Even the goal of this archival trip is only to find out what I am currently interested in Cornell-Nanking Story from 1920s to 1930s, I did locate several good stuffs here maybe historians  can look into in the future. First, it is the first time I notice that there was a Cornell in China club at that time at least in the 1930s to 1940s. This is sort of an alumni club in China but they did many real work related with funding raising, rural reconstruction, and networking with all the overseas returnees, if I understand it correctly. Second, before I came to Cornell, I have been digging into this U.S.-China agricultural interaction history for more than five years since my master program at NAU in China. However, only after I came to Cornell and look into the Henry H. Love (HHL) papers, Gerow D. Brill papers, and Cornell-in-China oral histories, I am able to link most of those historical figures and events together, which I have to say ironically how Americans preserve Chinese history records so much more carefully comparing with our own Chinese archivists. The third observation is the question I have been debating with other American grad students doing US-China Ag-history, that is why there was only Cornell? What about other land granted universities? No matter they are private or public, they were so good at Agriculture and many of them are very interested in similar international technological aid programs like Cornell-Nanking Story, why we did not find any records about those? I guess, after look into HHL papers, one rudimentary observation is professors in these ag-oriented universities had very close academic contact with each other, much stronger than we thought. One example is when Prof. Love from Cornell leaded a Chinese agriculturalist training program in the U.S. in the 1940s, he actually was able to send different Chinese students to different colleges, farms, seed and implement companies from East coast to Midwest, and even to West coast, which to me was so amazing connections back to almost 80 years.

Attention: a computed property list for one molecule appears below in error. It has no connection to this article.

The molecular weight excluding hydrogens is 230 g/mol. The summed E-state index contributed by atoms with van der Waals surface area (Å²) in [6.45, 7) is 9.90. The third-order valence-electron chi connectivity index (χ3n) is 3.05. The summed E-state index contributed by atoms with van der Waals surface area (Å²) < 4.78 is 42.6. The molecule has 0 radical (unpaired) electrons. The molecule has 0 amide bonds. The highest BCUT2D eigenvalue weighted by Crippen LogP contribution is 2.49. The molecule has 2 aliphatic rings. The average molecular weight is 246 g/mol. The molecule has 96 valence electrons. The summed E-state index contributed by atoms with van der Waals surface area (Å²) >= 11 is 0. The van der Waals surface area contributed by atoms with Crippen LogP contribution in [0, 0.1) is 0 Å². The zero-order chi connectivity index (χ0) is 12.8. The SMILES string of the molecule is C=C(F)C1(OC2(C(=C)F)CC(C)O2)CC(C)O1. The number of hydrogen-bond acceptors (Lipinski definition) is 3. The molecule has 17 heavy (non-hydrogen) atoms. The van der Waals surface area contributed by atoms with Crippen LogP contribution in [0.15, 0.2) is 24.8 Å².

I guess one of my biggest regret for this archival trip is insufficiency of time. I only have three weeks time before my fall semester beginning at Purdue, however the whole research division at Cornell was closed in my second week, which gave me some leisure time to see some beautiful waterfalls in nearby state parks and definitely leaded me did not finish my job. Therefore, I have to come back sometime in Fall 2017 or more possibly Summer 2018, considering very full apt renting situation during the semester at Cornell. Finally I want to share a few pics I took  on campus and in surrounding state parks. I guess my tags for this article are not only academic but also traveling!